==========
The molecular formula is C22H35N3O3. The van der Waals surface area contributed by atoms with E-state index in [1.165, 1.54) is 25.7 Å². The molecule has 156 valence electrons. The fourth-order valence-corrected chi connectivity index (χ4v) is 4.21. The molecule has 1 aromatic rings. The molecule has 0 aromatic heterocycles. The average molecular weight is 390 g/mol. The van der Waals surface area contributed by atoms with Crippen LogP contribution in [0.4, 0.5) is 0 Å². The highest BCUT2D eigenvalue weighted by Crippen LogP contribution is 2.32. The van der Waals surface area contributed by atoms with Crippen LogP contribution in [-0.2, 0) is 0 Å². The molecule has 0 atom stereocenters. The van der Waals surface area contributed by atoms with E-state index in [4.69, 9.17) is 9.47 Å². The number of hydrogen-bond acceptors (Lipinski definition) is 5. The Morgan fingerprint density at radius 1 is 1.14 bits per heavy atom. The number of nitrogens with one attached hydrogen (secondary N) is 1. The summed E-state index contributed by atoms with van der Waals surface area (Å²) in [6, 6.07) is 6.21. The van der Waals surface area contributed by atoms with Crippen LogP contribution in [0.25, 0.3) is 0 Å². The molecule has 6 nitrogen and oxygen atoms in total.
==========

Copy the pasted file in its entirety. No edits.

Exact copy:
The molecular formula is C22H35N3O3. The van der Waals surface area contributed by atoms with E-state index in [1.165, 1.54) is 25.7 Å². The molecule has 156 valence electrons. The fourth-order valence-corrected chi connectivity index (χ4v) is 4.21. The molecule has 1 aromatic rings. The molecule has 0 aromatic heterocycles. The average molecular weight is 390 g/mol. The van der Waals surface area contributed by atoms with Crippen LogP contribution in [0.4, 0.5) is 0 Å². The highest BCUT2D eigenvalue weighted by Crippen LogP contribution is 2.32. The van der Waals surface area contributed by atoms with Crippen LogP contribution in [-0.2, 0) is 0 Å². The molecule has 0 atom stereocenters. The van der Waals surface area contributed by atoms with E-state index in [4.69, 9.17) is 9.47 Å². The number of hydrogen-bond acceptors (Lipinski definition) is 5. The Morgan fingerprint density at radius 1 is 1.14 bits per heavy atom. The number of nitrogens with one attached hydrogen (secondary N) is 1. The summed E-state index contributed by atoms with van der Waals surface area (Å²) in [6, 6.07) is 6.21. The van der Waals surface area contributed by atoms with Crippen LogP contribution in [0.25, 0.3) is 0 Å². The molecule has 6 nitrogen and oxygen atoms in total.